• p. 155
  • The fact that Mussolini emphasizes the ‘ideal’ with a vigor unknown to Marx and Lenin does not, however, place him outside the framework of Marxist orthodoxy. The unclear form which Marx gave his being-consciousness statement avenges itself everywhere in Marxism; and if Marx and Lenin dramatically show ‘idealism’ the door, it finds its way in again through the back door under such disguises as ‘revolutionary ardor’ or ‘determination of the working class.’
    • p. 161
  • The difficulty, the ‘borderline’ element, in Mussolini’s internationalism does not lie where all the panegyrists and apologists try to find it. It is to be found in the abstract radicalism and naïve youthfulness of his internationalism. At nineteen he proclaimed: ‘Socialism knows no nationality’, the young teach of French language and literature in Oneglia writes: ‘The oppressed have no fatherland: they regard themselves as citizens of the universe’, the editor of La Lotta di Classe following in the footsteps of Hervé calls the national flag a ‘rag to be planted on a dunghill.’
    • pp. 163-164
  • Although Italy entered the war in accordance with Mussolini’s will, and although the war finally ended as he wished, his inner course during this period is nevertheless marked by a series of defeats. Hostility toward Germany steps to the fore as his dominating motive. Unrequited love and a surprisingly strong sense of national weakness combined to produce an emotion of genuine sincerity. To the runaway pupil, Marxism is German and Prussian, actually nothing more than Pan-German domination; no one, he feels, has demonstrated as clearly as the German Social Democrats that ‘everything which is treason, disgrace, deceit is genuinely German.’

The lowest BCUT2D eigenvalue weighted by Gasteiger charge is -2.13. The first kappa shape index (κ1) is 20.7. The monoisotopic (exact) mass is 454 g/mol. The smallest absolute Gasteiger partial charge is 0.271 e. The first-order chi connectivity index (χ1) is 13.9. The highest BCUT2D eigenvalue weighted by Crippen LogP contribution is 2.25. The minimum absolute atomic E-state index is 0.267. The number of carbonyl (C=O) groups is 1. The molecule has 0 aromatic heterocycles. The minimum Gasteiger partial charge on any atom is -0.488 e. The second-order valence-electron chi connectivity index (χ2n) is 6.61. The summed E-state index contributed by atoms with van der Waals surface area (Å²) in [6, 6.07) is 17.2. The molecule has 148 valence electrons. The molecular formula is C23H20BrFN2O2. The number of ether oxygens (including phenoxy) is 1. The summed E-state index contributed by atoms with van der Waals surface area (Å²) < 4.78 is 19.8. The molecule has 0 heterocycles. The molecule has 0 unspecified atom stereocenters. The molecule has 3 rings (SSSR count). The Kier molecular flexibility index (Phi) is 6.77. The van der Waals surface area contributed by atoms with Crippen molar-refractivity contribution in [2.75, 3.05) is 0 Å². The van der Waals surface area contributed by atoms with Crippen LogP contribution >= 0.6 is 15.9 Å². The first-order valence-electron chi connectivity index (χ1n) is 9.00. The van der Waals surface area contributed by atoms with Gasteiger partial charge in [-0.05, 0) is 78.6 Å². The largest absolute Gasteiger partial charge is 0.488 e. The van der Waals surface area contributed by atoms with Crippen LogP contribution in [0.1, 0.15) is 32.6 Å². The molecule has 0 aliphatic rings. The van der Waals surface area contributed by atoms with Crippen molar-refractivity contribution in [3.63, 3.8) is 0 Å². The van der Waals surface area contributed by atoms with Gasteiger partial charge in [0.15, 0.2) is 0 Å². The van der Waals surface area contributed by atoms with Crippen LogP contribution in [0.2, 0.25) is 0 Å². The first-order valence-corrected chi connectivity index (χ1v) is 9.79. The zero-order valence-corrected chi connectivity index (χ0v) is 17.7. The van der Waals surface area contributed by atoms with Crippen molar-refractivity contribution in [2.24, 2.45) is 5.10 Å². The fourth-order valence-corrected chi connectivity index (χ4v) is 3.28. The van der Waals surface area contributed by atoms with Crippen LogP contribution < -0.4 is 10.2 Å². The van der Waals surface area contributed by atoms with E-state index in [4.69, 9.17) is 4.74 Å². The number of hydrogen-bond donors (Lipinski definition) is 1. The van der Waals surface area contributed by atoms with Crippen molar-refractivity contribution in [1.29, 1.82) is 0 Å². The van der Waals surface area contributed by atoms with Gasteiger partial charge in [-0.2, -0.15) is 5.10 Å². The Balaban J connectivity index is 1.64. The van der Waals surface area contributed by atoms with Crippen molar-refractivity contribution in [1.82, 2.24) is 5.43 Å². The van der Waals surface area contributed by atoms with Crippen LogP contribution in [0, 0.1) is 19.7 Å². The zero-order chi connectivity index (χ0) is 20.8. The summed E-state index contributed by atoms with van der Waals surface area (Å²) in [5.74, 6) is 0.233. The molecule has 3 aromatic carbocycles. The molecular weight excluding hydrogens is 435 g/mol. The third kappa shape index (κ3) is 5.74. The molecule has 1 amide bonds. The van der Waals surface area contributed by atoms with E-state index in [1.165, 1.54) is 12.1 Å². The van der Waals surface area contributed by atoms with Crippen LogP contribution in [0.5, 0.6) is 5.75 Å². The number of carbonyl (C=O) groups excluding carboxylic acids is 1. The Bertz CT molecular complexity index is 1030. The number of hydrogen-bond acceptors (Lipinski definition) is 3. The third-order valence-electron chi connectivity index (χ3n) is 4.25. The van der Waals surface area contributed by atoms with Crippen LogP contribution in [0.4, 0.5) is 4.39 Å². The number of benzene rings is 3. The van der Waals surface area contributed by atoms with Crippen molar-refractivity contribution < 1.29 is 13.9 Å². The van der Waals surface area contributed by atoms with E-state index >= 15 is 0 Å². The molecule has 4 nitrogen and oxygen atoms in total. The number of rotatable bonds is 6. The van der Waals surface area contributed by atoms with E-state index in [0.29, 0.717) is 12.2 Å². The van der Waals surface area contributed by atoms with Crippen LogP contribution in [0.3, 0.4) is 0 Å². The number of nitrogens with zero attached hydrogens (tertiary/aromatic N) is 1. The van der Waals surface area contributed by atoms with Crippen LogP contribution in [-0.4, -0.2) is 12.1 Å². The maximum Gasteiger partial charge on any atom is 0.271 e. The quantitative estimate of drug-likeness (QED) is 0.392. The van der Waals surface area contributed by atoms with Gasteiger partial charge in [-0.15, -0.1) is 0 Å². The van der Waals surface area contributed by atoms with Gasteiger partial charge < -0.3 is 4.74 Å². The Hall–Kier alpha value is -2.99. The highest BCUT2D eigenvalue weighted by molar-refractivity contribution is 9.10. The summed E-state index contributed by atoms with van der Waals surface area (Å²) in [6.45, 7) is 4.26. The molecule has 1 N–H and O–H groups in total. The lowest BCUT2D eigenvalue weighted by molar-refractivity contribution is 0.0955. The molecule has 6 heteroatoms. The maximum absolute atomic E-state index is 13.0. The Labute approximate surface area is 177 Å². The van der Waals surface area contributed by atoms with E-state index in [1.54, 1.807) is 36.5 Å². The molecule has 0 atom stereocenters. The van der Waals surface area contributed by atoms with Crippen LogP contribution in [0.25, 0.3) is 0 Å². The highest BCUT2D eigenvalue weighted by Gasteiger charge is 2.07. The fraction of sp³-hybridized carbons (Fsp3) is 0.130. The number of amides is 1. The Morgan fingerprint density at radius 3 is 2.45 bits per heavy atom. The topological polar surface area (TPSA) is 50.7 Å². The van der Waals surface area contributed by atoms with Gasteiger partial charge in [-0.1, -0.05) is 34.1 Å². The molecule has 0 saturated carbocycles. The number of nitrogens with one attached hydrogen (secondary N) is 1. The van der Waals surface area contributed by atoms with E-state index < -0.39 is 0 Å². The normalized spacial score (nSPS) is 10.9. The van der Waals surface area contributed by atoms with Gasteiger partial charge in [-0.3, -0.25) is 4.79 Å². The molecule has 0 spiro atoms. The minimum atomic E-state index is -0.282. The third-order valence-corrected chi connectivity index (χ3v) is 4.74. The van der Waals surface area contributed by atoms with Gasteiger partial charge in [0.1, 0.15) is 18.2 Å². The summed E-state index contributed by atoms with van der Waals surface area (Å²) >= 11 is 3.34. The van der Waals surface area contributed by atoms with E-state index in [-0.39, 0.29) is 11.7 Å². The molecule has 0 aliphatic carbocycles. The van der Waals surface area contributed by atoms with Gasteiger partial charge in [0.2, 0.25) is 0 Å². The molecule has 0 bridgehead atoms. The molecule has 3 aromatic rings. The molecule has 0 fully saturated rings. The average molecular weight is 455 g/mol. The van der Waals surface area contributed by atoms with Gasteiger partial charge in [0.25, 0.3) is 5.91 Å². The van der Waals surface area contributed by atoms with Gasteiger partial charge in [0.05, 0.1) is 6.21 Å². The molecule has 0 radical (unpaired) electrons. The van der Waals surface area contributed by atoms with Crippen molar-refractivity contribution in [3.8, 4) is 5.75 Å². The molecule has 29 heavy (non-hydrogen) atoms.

• p. 174
  • The most personal and intense instance of Mussolini’s coming to grips with Marxism is his confrontation with Lenin and the Bolshevik revolution. During his stay in Switzerland, Mussolini had had contact, if not with Lenin himself, with men around him; he had read some of Lenin’s writings; Angelica Balabanov, Mussolini’s former tutor, was now with Lenin in Russia… But it is typical of Mussolini’s prevailing interests of the moment that, like his dialogue with Marxism, even the duel with Lenin appears at first as merely one further aspect of the struggle against Germany.
    • p. 176
  • The duel with Lenin did not turn out as Mussolini desired and expected. The falsest accusation of all, however, was that, for Lenin, violence was not the exception but the prevailing system. Was it not Mussolini himself who had always equated revolution with war? Did he not conduct a tireless campaign in his paper for the totalization and intensification of the war? He ceaselessly takes the field against Germans remaining in Italy and German property, he demands concentration camps and confiscation; he wants to put workers in uniform and have foreigners distinguished by a badge; inquadrare becomes his favorite word; he ruthlessly demands all-out attacks on German cities and even justifies assassination: ‘I for my part approve of assassination—inasmuch as it helps me to conquer.